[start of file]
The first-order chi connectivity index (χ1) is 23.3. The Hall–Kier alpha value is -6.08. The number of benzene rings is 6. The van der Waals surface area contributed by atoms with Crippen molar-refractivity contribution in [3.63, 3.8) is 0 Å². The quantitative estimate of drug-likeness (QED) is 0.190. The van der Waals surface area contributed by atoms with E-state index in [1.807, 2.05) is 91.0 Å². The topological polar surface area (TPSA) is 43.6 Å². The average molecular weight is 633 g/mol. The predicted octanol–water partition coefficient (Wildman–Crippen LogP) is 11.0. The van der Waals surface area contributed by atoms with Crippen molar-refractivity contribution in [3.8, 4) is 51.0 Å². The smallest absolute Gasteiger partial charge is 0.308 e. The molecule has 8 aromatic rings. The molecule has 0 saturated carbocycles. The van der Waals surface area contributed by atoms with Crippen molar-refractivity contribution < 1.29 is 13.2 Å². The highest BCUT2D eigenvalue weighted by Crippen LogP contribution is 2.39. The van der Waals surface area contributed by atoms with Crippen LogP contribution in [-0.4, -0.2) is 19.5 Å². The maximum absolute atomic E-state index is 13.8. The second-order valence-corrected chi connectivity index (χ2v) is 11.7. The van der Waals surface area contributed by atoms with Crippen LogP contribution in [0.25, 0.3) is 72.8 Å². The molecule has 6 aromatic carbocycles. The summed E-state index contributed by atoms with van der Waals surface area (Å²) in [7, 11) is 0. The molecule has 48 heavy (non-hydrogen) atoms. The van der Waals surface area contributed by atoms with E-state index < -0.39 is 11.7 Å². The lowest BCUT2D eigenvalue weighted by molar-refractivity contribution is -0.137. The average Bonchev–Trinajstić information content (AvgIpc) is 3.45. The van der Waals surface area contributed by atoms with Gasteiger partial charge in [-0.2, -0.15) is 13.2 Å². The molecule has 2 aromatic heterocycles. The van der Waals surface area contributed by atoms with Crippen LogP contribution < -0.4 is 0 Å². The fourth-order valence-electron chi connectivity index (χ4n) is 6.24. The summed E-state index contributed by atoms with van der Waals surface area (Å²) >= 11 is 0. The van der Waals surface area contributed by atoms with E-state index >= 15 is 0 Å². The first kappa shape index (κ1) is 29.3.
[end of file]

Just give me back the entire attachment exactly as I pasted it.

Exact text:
The first-order chi connectivity index (χ1) is 23.3. The Hall–Kier alpha value is -6.08. The number of benzene rings is 6. The van der Waals surface area contributed by atoms with Crippen molar-refractivity contribution in [3.63, 3.8) is 0 Å². The quantitative estimate of drug-likeness (QED) is 0.190. The van der Waals surface area contributed by atoms with E-state index in [1.807, 2.05) is 91.0 Å². The topological polar surface area (TPSA) is 43.6 Å². The average molecular weight is 633 g/mol. The predicted octanol–water partition coefficient (Wildman–Crippen LogP) is 11.0. The van der Waals surface area contributed by atoms with Crippen molar-refractivity contribution in [3.8, 4) is 51.0 Å². The smallest absolute Gasteiger partial charge is 0.308 e. The molecule has 8 aromatic rings. The molecule has 0 saturated carbocycles. The van der Waals surface area contributed by atoms with Crippen molar-refractivity contribution < 1.29 is 13.2 Å². The highest BCUT2D eigenvalue weighted by Crippen LogP contribution is 2.39. The van der Waals surface area contributed by atoms with Crippen LogP contribution in [-0.4, -0.2) is 19.5 Å². The maximum absolute atomic E-state index is 13.8. The second-order valence-corrected chi connectivity index (χ2v) is 11.7. The van der Waals surface area contributed by atoms with Crippen LogP contribution in [0.25, 0.3) is 72.8 Å². The molecule has 6 aromatic carbocycles. The summed E-state index contributed by atoms with van der Waals surface area (Å²) in [7, 11) is 0. The molecule has 48 heavy (non-hydrogen) atoms. The van der Waals surface area contributed by atoms with E-state index < -0.39 is 11.7 Å². The lowest BCUT2D eigenvalue weighted by molar-refractivity contribution is -0.137. The average Bonchev–Trinajstić information content (AvgIpc) is 3.45. The van der Waals surface area contributed by atoms with Gasteiger partial charge in [-0.2, -0.15) is 13.2 Å². The molecule has 2 aromatic heterocycles. The van der Waals surface area contributed by atoms with Crippen LogP contribution < -0.4 is 0 Å². The fourth-order valence-electron chi connectivity index (χ4n) is 6.24. The summed E-state index contributed by atoms with van der Waals surface area (Å²) >= 11 is 0. The van der Waals surface area contributed by atoms with E-state index >= 15 is 0 Å². The first kappa shape index (κ1) is 29.3.